Three doctors in Liberia with Ebola who started taking an experimental drug last Thursday are showing remarkable signs of improvement, a minister said.
The drug, ZMapp, was first given earlier this month to two US aid workers who were flown home for treatment from Liberia, according to the BBC.
Ebola has no cure but the World Health Organization (WHO) ruled that untested drugs can be used in light of the scale of the outbreak in West Africa.
ZMapp is produced by North American companies, in conjunction with US and Canadian government agencies.
The virus in West Africa has killed 84 more people in just three days, bringing the total death toll to 1229.
The outbreak began in Guinea and is devastating communities in Liberia, Sierra Leone, and has a toehold in Nigeria, Africa's biggest economy.
Liberia has imposed a night-time curfew and has quarantined a slum in the capital Monrovia in a bid to halt the spread of the virus.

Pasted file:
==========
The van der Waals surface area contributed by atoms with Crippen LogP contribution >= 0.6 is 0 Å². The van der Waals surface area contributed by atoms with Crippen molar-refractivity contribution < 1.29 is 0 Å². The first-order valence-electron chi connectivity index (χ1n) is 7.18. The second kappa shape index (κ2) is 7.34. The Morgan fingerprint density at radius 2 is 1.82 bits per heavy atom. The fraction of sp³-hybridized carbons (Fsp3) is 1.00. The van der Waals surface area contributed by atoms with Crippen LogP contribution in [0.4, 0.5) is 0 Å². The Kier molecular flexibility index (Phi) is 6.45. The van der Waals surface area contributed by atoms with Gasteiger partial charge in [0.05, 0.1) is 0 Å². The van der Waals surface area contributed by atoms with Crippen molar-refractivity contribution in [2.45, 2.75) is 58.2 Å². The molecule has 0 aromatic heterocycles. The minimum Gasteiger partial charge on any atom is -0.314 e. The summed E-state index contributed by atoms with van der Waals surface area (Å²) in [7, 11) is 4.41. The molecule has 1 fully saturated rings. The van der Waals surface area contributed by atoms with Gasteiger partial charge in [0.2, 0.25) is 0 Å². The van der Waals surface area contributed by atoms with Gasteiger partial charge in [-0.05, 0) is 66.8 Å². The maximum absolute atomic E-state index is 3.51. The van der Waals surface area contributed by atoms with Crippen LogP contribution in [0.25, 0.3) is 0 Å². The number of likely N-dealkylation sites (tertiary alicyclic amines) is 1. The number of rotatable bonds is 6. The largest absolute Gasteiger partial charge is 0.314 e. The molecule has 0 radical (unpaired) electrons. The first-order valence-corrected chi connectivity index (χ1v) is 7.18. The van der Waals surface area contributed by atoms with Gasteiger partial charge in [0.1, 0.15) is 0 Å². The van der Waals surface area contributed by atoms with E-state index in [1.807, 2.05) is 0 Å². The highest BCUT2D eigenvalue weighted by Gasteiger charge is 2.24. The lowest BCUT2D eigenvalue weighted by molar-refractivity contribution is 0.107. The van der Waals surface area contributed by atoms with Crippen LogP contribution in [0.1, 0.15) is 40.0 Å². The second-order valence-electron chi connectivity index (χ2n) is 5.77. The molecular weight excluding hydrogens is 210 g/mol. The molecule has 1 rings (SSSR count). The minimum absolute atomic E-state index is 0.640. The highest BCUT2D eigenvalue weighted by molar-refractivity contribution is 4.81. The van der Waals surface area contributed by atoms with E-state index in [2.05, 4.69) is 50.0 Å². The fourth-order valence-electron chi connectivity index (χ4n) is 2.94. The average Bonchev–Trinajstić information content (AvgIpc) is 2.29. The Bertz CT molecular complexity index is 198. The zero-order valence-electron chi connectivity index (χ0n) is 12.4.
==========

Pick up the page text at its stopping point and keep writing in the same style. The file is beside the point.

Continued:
The WHO had also expressed "cautious optimism" the spread in Nigeria can be stopped.
Ebola is transmitted by direct contact with the body fluids of an infected person.
Initial flu-like symptoms can lead to external haemorrhaging from areas such as eyes and gums, and internal bleeding which can cause organ failure.
Public health officials in New Zealand have been given extra powers to hold planes and ships at the border if there is concern that a person on board is infected with the deadly virus.
However, Associate Health Minister Jo Goodhew said the risk of Ebola reaching New Zealand was extremely low.
Two New Zealand nurses, Donna Collins and Sharon Mackie, have travelled to West Africa for three weeks to join the international Red Cross team responding to the outbreak.